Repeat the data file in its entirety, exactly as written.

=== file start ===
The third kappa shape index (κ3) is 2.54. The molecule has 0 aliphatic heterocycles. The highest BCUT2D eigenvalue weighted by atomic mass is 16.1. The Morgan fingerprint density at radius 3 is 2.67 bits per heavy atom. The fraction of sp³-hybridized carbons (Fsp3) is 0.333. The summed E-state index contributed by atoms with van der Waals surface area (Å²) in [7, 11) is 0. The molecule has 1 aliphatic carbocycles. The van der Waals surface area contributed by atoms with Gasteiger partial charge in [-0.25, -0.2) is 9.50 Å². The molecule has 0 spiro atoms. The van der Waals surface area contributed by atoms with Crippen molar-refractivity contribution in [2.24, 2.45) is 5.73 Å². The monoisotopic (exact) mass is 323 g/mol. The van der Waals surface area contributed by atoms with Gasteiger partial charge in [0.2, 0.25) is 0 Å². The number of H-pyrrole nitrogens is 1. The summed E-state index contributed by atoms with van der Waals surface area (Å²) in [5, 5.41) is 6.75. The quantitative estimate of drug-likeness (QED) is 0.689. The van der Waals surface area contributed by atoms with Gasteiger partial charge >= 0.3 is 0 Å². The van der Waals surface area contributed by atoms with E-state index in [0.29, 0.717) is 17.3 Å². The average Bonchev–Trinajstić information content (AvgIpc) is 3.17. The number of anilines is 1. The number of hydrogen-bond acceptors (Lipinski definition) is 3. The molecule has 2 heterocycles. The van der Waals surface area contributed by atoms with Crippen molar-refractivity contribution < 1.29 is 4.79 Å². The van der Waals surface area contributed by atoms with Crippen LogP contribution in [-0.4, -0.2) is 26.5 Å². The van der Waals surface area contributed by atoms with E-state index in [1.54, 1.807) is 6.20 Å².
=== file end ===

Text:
The third kappa shape index (κ3) is 2.54. The molecule has 0 aliphatic heterocycles. The highest BCUT2D eigenvalue weighted by atomic mass is 16.1. The Morgan fingerprint density at radius 3 is 2.67 bits per heavy atom. The fraction of sp³-hybridized carbons (Fsp3) is 0.333. The summed E-state index contributed by atoms with van der Waals surface area (Å²) in [7, 11) is 0. The molecule has 1 aliphatic carbocycles. The van der Waals surface area contributed by atoms with Gasteiger partial charge in [-0.25, -0.2) is 9.50 Å². The molecule has 0 spiro atoms. The van der Waals surface area contributed by atoms with Crippen molar-refractivity contribution in [2.24, 2.45) is 5.73 Å². The monoisotopic (exact) mass is 323 g/mol. The van der Waals surface area contributed by atoms with Gasteiger partial charge in [0.2, 0.25) is 0 Å². The number of H-pyrrole nitrogens is 1. The summed E-state index contributed by atoms with van der Waals surface area (Å²) in [5, 5.41) is 6.75. The quantitative estimate of drug-likeness (QED) is 0.689. The van der Waals surface area contributed by atoms with Gasteiger partial charge >= 0.3 is 0 Å². The van der Waals surface area contributed by atoms with E-state index in [0.29, 0.717) is 17.3 Å². The average Bonchev–Trinajstić information content (AvgIpc) is 3.17. The number of anilines is 1. The number of hydrogen-bond acceptors (Lipinski definition) is 3. The molecule has 2 heterocycles. The van der Waals surface area contributed by atoms with Crippen molar-refractivity contribution < 1.29 is 4.79 Å². The van der Waals surface area contributed by atoms with Crippen LogP contribution in [-0.4, -0.2) is 26.5 Å². The van der Waals surface area contributed by atoms with E-state index in [1.54, 1.807) is 6.20 Å².